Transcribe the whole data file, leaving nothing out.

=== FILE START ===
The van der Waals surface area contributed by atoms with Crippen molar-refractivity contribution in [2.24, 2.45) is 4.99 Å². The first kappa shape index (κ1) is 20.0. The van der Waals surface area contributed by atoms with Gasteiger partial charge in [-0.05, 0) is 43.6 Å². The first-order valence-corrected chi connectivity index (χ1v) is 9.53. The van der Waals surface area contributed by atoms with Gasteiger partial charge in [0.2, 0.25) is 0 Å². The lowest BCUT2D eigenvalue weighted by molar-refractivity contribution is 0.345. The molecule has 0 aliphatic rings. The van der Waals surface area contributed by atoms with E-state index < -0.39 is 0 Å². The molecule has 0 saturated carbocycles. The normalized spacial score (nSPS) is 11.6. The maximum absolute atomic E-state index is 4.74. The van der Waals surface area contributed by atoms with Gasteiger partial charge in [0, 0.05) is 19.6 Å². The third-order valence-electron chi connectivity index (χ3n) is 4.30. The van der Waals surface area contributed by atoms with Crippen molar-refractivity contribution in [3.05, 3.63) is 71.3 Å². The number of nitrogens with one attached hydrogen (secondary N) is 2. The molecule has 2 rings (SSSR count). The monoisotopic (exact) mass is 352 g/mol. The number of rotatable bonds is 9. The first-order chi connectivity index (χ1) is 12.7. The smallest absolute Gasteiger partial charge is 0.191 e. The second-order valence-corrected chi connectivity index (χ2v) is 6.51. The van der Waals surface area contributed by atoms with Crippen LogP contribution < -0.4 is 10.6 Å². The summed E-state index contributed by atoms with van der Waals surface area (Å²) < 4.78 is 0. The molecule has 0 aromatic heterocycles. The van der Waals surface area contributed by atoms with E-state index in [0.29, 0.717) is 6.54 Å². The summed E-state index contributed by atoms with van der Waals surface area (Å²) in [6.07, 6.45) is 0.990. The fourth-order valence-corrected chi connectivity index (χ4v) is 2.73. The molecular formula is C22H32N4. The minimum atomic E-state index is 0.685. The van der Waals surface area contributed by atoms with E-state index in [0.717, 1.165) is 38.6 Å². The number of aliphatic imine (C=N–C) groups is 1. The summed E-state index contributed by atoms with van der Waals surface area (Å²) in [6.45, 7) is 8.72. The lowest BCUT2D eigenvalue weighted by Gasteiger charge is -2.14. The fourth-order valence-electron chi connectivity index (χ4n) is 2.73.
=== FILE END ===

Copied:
The van der Waals surface area contributed by atoms with Crippen molar-refractivity contribution in [2.24, 2.45) is 4.99 Å². The first kappa shape index (κ1) is 20.0. The van der Waals surface area contributed by atoms with Gasteiger partial charge in [-0.05, 0) is 43.6 Å². The first-order valence-corrected chi connectivity index (χ1v) is 9.53. The van der Waals surface area contributed by atoms with Gasteiger partial charge in [0.2, 0.25) is 0 Å². The lowest BCUT2D eigenvalue weighted by molar-refractivity contribution is 0.345. The molecule has 0 aliphatic rings. The van der Waals surface area contributed by atoms with E-state index < -0.39 is 0 Å². The molecule has 0 saturated carbocycles. The normalized spacial score (nSPS) is 11.6. The maximum absolute atomic E-state index is 4.74. The van der Waals surface area contributed by atoms with Gasteiger partial charge in [0, 0.05) is 19.6 Å². The third-order valence-electron chi connectivity index (χ3n) is 4.30. The van der Waals surface area contributed by atoms with Crippen molar-refractivity contribution in [3.05, 3.63) is 71.3 Å². The number of nitrogens with one attached hydrogen (secondary N) is 2. The molecule has 2 rings (SSSR count). The monoisotopic (exact) mass is 352 g/mol. The number of rotatable bonds is 9. The first-order chi connectivity index (χ1) is 12.7. The smallest absolute Gasteiger partial charge is 0.191 e. The second-order valence-corrected chi connectivity index (χ2v) is 6.51. The van der Waals surface area contributed by atoms with Crippen LogP contribution < -0.4 is 10.6 Å². The summed E-state index contributed by atoms with van der Waals surface area (Å²) < 4.78 is 0. The molecule has 0 aromatic heterocycles. The van der Waals surface area contributed by atoms with E-state index in [0.29, 0.717) is 6.54 Å². The summed E-state index contributed by atoms with van der Waals surface area (Å²) in [6.07, 6.45) is 0.990. The fourth-order valence-corrected chi connectivity index (χ4v) is 2.73. The molecular formula is C22H32N4. The minimum atomic E-state index is 0.685. The van der Waals surface area contributed by atoms with E-state index in [0.717, 1.165) is 38.6 Å². The number of aliphatic imine (C=N–C) groups is 1. The summed E-state index contributed by atoms with van der Waals surface area (Å²) in [6.45, 7) is 8.72. The lowest BCUT2D eigenvalue weighted by Gasteiger charge is -2.14. The fourth-order valence-electron chi connectivity index (χ4n) is 2.73.